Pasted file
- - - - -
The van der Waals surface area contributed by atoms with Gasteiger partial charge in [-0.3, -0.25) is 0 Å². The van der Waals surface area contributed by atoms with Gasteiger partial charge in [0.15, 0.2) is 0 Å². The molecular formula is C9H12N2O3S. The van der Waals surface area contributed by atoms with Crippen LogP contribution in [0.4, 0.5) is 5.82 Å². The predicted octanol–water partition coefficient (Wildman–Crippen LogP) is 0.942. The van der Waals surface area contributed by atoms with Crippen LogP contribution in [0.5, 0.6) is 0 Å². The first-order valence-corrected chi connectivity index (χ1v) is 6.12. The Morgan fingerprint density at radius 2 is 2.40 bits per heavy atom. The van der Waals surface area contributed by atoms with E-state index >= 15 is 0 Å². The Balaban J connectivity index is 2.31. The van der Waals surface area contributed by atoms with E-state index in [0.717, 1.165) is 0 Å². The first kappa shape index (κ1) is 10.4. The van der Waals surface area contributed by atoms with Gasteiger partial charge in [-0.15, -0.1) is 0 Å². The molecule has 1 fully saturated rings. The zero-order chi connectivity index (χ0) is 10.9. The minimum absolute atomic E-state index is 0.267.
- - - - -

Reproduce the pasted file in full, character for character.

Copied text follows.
The van der Waals surface area contributed by atoms with Gasteiger partial charge in [-0.3, -0.25) is 0 Å². The van der Waals surface area contributed by atoms with Gasteiger partial charge in [0.15, 0.2) is 0 Å². The molecular formula is C9H12N2O3S. The van der Waals surface area contributed by atoms with Crippen LogP contribution in [0.4, 0.5) is 5.82 Å². The predicted octanol–water partition coefficient (Wildman–Crippen LogP) is 0.942. The van der Waals surface area contributed by atoms with Crippen LogP contribution in [0.5, 0.6) is 0 Å². The first-order valence-corrected chi connectivity index (χ1v) is 6.12. The Morgan fingerprint density at radius 2 is 2.40 bits per heavy atom. The van der Waals surface area contributed by atoms with E-state index >= 15 is 0 Å². The Balaban J connectivity index is 2.31. The van der Waals surface area contributed by atoms with E-state index in [0.717, 1.165) is 0 Å². The first kappa shape index (κ1) is 10.4. The van der Waals surface area contributed by atoms with Gasteiger partial charge in [-0.15, -0.1) is 0 Å². The molecule has 1 fully saturated rings. The zero-order chi connectivity index (χ0) is 10.9. The minimum absolute atomic E-state index is 0.267.